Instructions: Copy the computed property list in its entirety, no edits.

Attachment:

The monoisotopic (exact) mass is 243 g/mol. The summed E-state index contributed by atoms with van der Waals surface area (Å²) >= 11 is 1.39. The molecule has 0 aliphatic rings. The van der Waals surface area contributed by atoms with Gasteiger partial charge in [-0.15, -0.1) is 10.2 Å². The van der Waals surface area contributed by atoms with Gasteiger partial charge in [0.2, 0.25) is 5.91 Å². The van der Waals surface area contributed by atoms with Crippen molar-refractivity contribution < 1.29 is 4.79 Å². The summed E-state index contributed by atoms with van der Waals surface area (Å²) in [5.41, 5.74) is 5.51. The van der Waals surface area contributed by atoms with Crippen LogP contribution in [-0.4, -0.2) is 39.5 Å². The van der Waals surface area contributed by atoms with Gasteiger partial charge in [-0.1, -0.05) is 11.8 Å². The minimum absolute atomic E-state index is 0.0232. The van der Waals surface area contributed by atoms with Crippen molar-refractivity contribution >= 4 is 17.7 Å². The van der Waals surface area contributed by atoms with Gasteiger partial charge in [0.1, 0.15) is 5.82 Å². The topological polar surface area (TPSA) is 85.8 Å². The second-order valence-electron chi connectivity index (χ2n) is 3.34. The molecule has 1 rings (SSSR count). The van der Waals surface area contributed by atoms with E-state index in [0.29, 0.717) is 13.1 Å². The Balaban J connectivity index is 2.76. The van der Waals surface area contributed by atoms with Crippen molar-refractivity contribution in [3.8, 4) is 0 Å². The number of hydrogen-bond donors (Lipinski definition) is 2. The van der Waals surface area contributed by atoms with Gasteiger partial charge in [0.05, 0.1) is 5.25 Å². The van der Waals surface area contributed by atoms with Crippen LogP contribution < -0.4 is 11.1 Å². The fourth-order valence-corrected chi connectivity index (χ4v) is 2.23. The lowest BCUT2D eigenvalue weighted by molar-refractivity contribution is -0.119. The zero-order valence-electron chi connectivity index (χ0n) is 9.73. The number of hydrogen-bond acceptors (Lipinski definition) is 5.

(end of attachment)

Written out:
The monoisotopic (exact) mass is 243 g/mol. The summed E-state index contributed by atoms with van der Waals surface area (Å²) >= 11 is 1.39. The molecule has 0 aliphatic rings. The van der Waals surface area contributed by atoms with Gasteiger partial charge in [-0.15, -0.1) is 10.2 Å². The van der Waals surface area contributed by atoms with Gasteiger partial charge in [0.2, 0.25) is 5.91 Å². The van der Waals surface area contributed by atoms with Crippen molar-refractivity contribution < 1.29 is 4.79 Å². The summed E-state index contributed by atoms with van der Waals surface area (Å²) in [5.41, 5.74) is 5.51. The van der Waals surface area contributed by atoms with Crippen LogP contribution in [-0.4, -0.2) is 39.5 Å². The van der Waals surface area contributed by atoms with Gasteiger partial charge in [-0.1, -0.05) is 11.8 Å². The minimum absolute atomic E-state index is 0.0232. The van der Waals surface area contributed by atoms with Crippen molar-refractivity contribution >= 4 is 17.7 Å². The van der Waals surface area contributed by atoms with Gasteiger partial charge in [0.1, 0.15) is 5.82 Å². The topological polar surface area (TPSA) is 85.8 Å². The second-order valence-electron chi connectivity index (χ2n) is 3.34. The molecule has 1 rings (SSSR count). The van der Waals surface area contributed by atoms with E-state index in [0.29, 0.717) is 13.1 Å². The Balaban J connectivity index is 2.76. The van der Waals surface area contributed by atoms with Crippen molar-refractivity contribution in [3.8, 4) is 0 Å². The number of hydrogen-bond donors (Lipinski definition) is 2. The van der Waals surface area contributed by atoms with Gasteiger partial charge in [0.05, 0.1) is 5.25 Å². The van der Waals surface area contributed by atoms with Crippen LogP contribution < -0.4 is 11.1 Å². The fourth-order valence-corrected chi connectivity index (χ4v) is 2.23. The lowest BCUT2D eigenvalue weighted by molar-refractivity contribution is -0.119. The zero-order valence-electron chi connectivity index (χ0n) is 9.73. The number of hydrogen-bond acceptors (Lipinski definition) is 5.